The np.random.uniform() function draws random numbers from a continuous uniform distribution.

import numpy as np

np.random.uniform()

# Expected result like...
# 0.20156508227392989

Basic usage

By default, the range is [0, 1) and the function returns a scalar. But this can be adjusted with the low, high and size arguments. For example, to generate 3 random numbers between -10 and 10:

np.random.uniform(-10, 10, size=3)

# Expected result like...
# array([ 6.64893079, -9.70234671,  4.01869664])

As a convention, I usually pass in low and high as positional arguments and set size as a keyword argument, but this is just my own style preference.

Multi-dimensional arrays

If you want a random array with shape (2, 2), you can pass a tuple in for size:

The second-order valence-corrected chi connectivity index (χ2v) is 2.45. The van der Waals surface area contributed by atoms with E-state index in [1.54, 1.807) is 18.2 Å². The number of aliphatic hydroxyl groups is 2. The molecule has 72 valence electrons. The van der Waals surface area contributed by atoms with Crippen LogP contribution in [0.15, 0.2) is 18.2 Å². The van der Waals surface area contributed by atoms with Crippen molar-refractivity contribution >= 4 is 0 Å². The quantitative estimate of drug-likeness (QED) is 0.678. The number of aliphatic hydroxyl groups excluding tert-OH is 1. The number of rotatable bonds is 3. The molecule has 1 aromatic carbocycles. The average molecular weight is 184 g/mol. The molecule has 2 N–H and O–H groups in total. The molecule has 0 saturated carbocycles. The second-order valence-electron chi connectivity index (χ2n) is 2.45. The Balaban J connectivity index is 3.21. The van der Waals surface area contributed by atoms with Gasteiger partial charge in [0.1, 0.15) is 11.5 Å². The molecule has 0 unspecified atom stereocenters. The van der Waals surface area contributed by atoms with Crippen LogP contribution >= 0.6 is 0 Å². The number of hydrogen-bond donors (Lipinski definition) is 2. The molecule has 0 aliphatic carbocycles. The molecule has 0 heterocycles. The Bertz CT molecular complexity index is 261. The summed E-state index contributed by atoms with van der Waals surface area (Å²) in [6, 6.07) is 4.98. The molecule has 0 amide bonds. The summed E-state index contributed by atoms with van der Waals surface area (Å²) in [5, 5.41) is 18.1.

np.random.uniform(-10, 10, size=(2, 2))

# Expected result like...
# array([[-4.22106242, -7.85748055],
#        [ 1.32769555, -3.05958937]])

Data types

Although many NumPy functions accept a dtype argument, np.random.uniform() will always return np.float64 values, either as a single scalar or as an np.ndarray. But if you want a different data type, you can use the astype() method on the result:

np.random.uniform(size=2).astype("float32")

# Expected result like...
# array([0.02816657, 0.7264831 ], dtype=float32)

Seeds

If you want to set the seed for the random number generator, you can use np.random.seed():

np.random.seed(10)
np.random.uniform()

# Expected result (every time)
# 0.771320643266746

This is an important strategy for testing non-deterministic code.

As a final note, the official NumPy docs now suggest using a default_rng() random number generator instead of np.random.uniform(). I don’t think this is super common yet, but it is something to watch out for.